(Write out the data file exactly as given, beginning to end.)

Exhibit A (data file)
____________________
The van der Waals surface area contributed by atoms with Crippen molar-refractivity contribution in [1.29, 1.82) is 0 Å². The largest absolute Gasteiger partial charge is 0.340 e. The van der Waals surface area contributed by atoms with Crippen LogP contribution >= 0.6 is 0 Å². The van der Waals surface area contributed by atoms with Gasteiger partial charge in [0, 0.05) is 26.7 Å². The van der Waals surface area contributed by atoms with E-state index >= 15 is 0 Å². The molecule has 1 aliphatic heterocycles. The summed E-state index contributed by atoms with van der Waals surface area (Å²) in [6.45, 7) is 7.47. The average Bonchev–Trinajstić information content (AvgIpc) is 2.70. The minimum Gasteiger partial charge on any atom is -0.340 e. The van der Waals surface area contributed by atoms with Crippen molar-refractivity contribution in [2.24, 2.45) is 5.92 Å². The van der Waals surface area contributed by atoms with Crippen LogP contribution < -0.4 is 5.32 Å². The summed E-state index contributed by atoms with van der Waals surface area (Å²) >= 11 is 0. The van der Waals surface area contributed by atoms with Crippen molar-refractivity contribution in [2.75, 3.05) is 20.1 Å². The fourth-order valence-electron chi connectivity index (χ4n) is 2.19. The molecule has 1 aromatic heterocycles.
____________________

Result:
The van der Waals surface area contributed by atoms with Crippen molar-refractivity contribution in [1.29, 1.82) is 0 Å². The largest absolute Gasteiger partial charge is 0.340 e. The van der Waals surface area contributed by atoms with Crippen LogP contribution >= 0.6 is 0 Å². The van der Waals surface area contributed by atoms with Gasteiger partial charge in [0, 0.05) is 26.7 Å². The van der Waals surface area contributed by atoms with E-state index >= 15 is 0 Å². The molecule has 1 aliphatic heterocycles. The summed E-state index contributed by atoms with van der Waals surface area (Å²) in [6.45, 7) is 7.47. The average Bonchev–Trinajstić information content (AvgIpc) is 2.70. The minimum Gasteiger partial charge on any atom is -0.340 e. The van der Waals surface area contributed by atoms with Crippen molar-refractivity contribution in [2.24, 2.45) is 5.92 Å². The van der Waals surface area contributed by atoms with Crippen LogP contribution < -0.4 is 5.32 Å². The summed E-state index contributed by atoms with van der Waals surface area (Å²) >= 11 is 0. The van der Waals surface area contributed by atoms with Crippen molar-refractivity contribution in [2.75, 3.05) is 20.1 Å². The fourth-order valence-electron chi connectivity index (χ4n) is 2.19. The molecule has 1 aromatic heterocycles.